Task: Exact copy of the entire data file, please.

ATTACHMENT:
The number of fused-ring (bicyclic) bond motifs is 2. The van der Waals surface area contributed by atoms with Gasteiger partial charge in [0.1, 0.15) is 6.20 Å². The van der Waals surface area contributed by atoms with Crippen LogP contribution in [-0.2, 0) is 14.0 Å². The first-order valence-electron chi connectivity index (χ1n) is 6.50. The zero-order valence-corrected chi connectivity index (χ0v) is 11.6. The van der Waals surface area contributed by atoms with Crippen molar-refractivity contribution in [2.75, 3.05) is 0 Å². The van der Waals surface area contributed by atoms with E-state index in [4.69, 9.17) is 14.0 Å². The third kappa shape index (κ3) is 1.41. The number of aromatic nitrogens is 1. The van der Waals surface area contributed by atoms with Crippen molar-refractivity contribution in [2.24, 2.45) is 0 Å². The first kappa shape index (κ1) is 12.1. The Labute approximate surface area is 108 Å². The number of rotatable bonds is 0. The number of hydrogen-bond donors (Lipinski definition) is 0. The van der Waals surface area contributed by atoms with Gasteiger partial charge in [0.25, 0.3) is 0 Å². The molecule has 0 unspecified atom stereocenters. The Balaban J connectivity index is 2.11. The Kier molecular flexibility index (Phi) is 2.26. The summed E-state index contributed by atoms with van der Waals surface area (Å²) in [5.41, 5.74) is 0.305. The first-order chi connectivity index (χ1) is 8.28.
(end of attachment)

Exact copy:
The number of fused-ring (bicyclic) bond motifs is 2. The van der Waals surface area contributed by atoms with Gasteiger partial charge in [0.1, 0.15) is 6.20 Å². The van der Waals surface area contributed by atoms with Crippen LogP contribution in [-0.2, 0) is 14.0 Å². The first-order valence-electron chi connectivity index (χ1n) is 6.50. The zero-order valence-corrected chi connectivity index (χ0v) is 11.6. The van der Waals surface area contributed by atoms with Crippen molar-refractivity contribution in [2.75, 3.05) is 0 Å². The van der Waals surface area contributed by atoms with E-state index in [4.69, 9.17) is 14.0 Å². The third kappa shape index (κ3) is 1.41. The number of aromatic nitrogens is 1. The van der Waals surface area contributed by atoms with Crippen molar-refractivity contribution in [2.24, 2.45) is 0 Å². The first kappa shape index (κ1) is 12.1. The Labute approximate surface area is 108 Å². The number of rotatable bonds is 0. The number of hydrogen-bond donors (Lipinski definition) is 0. The van der Waals surface area contributed by atoms with Gasteiger partial charge in [0.25, 0.3) is 0 Å². The molecule has 0 unspecified atom stereocenters. The Balaban J connectivity index is 2.11. The Kier molecular flexibility index (Phi) is 2.26. The summed E-state index contributed by atoms with van der Waals surface area (Å²) in [5.41, 5.74) is 0.305. The first-order chi connectivity index (χ1) is 8.28.